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First Day


I officially met a new contact at the university this morning. In the course of the meeting I received instructions on how to use a university email account. They were conveniently printed (in English) in the form of a two-page letter. It was kind of touching, but at the same time reminded me of the difference between here and my "real" academic home. At home, you get an identity code or number and a password. I don't ever recall receiving any extended instructions, except perhaps verbally in an orientation. There used to be a sort of disclaimer when you logged into the email system and university computers but, though I'm sure it's still there, now you don't see it anymore.

Well, that's not the case here. In fact, the iInstructions are rather explicit. And they don't leave much room for, well, personal thought or motivation or error. Viz:
Dear User,

Provided you find anything unclear while installing [this seems to be a given], . . . go back to the start page and click on Instructions. After following the instructions, click on Personal Administration and try to log in again.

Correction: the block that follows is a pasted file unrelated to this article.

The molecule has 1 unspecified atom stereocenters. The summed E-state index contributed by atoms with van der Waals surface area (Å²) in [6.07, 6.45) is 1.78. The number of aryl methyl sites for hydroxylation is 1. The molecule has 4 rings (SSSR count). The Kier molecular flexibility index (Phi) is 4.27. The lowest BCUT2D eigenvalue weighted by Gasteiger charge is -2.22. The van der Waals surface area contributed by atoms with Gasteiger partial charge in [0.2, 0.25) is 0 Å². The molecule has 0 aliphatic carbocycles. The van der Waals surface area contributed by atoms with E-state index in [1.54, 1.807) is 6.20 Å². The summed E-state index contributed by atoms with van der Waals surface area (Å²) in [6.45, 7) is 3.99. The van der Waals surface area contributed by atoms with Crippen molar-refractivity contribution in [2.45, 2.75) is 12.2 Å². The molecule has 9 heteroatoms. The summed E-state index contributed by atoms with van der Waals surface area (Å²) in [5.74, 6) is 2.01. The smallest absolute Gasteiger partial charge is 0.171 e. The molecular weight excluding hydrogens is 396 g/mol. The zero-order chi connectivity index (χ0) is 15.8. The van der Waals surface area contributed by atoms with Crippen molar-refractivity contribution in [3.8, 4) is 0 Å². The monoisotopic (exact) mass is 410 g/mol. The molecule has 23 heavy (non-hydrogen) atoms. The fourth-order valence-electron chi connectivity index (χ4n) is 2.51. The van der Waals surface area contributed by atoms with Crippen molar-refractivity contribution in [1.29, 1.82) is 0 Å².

You should also change your password into the one known just to you using the change my password reference. It is therefore vital that you handle your password the way that prevents it from being misused.

I do agree that passwords must be looked out for—there is a great deal of password molestation around here and it ain't pretty. Using "the" correctly (i.e., the use of "the")is tricky for many non-native speakers, but really, what if I want to change my password to that other one known just to me. Do I have no options? To find out, you might contact a system administrator via the email system and see what happens:
The system uses the mailbox as a destination for the messages. . . . [Thank you for clearing that up.] It is every user's duty to read the messages delivered to the mailbox and follow the instructions they contain.

If you do not comply immediately upon receiving messages, you will be contacted by the Vice-Associate Sub-Rector of the Faculty of Mind Control.

Looking forward to future cooperation,

the Information Services team

There was one falsified sentence in the above, but overall that was about the gist of it. Beware the medium and the message.


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